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May Movie Challenge

May 8: Summer Wars | A Western Animation or Anime

Maximilian Rivera May 8, 2017
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By Max Rivera | @MaxRiveraFilm

In the category of a Western Animation or Anime, Max selected Summer Wars (2009), directed by Mamoru Hosoda and written by Satoko Okudera with a story by Hosoda.  The Japanese cast includes Ryunosuke Kamiki, Nanami Sakuraba, and Mitsuki Tanimura, while the English cast features Michael Sinterniklaas, Brina Palencia, and ​Maxey Whitehead.

 

​What do you get when you mix Can’t Buy Me Love, My Big Fat Greek Wedding, and the Digimon Movie? On a thematic level, you could argue that you get Summer Wars, directed by Mamoru Hosoda with a screenplay by Satoko Okudera.

As far as selecting this film, I literally googled around for the best animated films of the last decade and hunted down anything that sounded interesting that I hadn’t heard of. Summer Wars had decent reviews and an interesting premise: A student accidentally causes an internet meltdown while pretending to be the fiancé of his friend at her grandmother’s 90th birthday.

As the film opens, a quick sequence of exposition informs you that the world now relies on Oz, a digital world that streamlines international communication, enhances commerce, and provides entertainment in many forms. Oz is the internet evolved, and our main character Kenji works as a lowly moderator while going to school. Natsuki, an older, popular student propositions Kenji and his friend for a summer job — she needs someone to help her at a family event.

Kenji agrees, but his low self-esteem and aloofness give him an awkward start. Natsuki informs him as they arrive that he’s actually playing her fiance, which sets him even more off balance. However, Natsuki’s great grandmother Sakae Jinnouchi meets Kenji and approves of him right away, much to everyone else’s surprise.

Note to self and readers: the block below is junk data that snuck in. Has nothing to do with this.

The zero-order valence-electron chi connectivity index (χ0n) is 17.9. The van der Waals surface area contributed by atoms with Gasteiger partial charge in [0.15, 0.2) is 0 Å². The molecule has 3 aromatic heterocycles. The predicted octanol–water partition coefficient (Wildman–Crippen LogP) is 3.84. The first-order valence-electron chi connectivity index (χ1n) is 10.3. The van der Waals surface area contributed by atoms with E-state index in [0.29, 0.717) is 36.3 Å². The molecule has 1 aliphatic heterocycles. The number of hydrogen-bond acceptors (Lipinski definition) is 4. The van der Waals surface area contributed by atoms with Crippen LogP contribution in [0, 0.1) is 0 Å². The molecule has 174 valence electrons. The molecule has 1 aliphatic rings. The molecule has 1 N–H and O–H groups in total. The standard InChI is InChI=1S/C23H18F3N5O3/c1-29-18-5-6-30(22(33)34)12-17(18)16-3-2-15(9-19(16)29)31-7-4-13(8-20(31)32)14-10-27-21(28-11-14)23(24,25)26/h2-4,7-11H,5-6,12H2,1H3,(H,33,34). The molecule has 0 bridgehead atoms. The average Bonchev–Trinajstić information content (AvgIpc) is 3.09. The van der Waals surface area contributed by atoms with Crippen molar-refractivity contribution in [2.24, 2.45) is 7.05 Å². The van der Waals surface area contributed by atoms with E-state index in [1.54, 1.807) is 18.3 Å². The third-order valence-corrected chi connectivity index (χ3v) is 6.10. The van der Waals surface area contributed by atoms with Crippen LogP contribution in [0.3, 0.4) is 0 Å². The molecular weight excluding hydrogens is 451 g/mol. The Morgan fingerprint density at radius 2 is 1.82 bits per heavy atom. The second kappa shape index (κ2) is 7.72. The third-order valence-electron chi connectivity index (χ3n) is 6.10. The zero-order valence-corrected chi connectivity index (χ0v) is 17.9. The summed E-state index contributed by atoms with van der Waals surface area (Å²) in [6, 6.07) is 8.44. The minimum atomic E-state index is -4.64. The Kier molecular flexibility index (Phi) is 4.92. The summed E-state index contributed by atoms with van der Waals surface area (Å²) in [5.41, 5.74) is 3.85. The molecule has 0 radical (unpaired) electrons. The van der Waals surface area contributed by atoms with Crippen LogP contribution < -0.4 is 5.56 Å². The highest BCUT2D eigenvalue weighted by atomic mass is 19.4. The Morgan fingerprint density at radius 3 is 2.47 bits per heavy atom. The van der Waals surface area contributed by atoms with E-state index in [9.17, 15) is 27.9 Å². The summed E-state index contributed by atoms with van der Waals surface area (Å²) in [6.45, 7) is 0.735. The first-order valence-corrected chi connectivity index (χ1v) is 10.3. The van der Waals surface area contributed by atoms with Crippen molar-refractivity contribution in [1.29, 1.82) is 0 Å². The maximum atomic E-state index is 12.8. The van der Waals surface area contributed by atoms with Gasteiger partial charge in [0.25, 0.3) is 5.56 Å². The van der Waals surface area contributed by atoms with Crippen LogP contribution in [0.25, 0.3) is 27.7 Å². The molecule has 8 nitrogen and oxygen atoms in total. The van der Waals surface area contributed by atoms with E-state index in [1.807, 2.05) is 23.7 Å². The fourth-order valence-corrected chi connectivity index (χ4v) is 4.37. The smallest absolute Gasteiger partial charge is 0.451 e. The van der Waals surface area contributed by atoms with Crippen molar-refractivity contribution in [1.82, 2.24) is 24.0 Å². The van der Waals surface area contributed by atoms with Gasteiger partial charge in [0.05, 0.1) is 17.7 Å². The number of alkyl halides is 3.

​Speaking of everyone else, one of my favorite things about this film is that the family is big, outrageous, and feels completely real. As someone with a big family, there are a lot of nuances and quirks that go along with these groups and Summer Wars managed to catch almost all of them. Large families are well-meaning, yet in your face. There are politics to navigate at the dinner table, yet they’re all based around the preservation and security of the family. The Jinnouchi family is an old one, boasting ties to the government, military, and political sphere. They live in what is basically a castle, and the walls are adorned in relics of Samurai culture.

Kenji, however, is basically a nobody. He’s introduced as also being from an old family, with money and experience traveling the world. We later find out that characterization is based on someone else from Natsuki’s past, right when the Jinnouchi family finds the truth out about Kenji.